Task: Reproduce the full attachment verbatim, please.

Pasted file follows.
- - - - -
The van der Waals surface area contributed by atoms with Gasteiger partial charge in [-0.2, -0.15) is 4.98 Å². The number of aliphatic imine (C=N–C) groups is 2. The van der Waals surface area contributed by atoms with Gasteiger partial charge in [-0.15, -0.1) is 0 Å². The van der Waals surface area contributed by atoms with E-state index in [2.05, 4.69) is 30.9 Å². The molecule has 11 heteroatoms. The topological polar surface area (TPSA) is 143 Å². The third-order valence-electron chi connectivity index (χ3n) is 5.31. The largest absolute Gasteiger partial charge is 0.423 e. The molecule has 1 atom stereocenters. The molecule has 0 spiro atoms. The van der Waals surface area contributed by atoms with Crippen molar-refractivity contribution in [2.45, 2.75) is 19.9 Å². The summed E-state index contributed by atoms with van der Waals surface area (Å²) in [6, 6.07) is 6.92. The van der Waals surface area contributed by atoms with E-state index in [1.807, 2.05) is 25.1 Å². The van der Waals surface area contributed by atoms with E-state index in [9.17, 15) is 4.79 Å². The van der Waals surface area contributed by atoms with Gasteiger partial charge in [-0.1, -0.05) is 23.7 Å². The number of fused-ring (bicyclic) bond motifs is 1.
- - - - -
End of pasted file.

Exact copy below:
The van der Waals surface area contributed by atoms with Gasteiger partial charge in [-0.2, -0.15) is 4.98 Å². The number of aliphatic imine (C=N–C) groups is 2. The van der Waals surface area contributed by atoms with Gasteiger partial charge in [-0.15, -0.1) is 0 Å². The van der Waals surface area contributed by atoms with E-state index in [2.05, 4.69) is 30.9 Å². The molecule has 11 heteroatoms. The topological polar surface area (TPSA) is 143 Å². The third-order valence-electron chi connectivity index (χ3n) is 5.31. The largest absolute Gasteiger partial charge is 0.423 e. The molecule has 1 atom stereocenters. The molecule has 0 spiro atoms. The van der Waals surface area contributed by atoms with Crippen molar-refractivity contribution in [2.45, 2.75) is 19.9 Å². The summed E-state index contributed by atoms with van der Waals surface area (Å²) in [6, 6.07) is 6.92. The van der Waals surface area contributed by atoms with E-state index in [1.807, 2.05) is 25.1 Å². The van der Waals surface area contributed by atoms with E-state index in [9.17, 15) is 4.79 Å². The van der Waals surface area contributed by atoms with Gasteiger partial charge in [-0.1, -0.05) is 23.7 Å². The number of fused-ring (bicyclic) bond motifs is 1.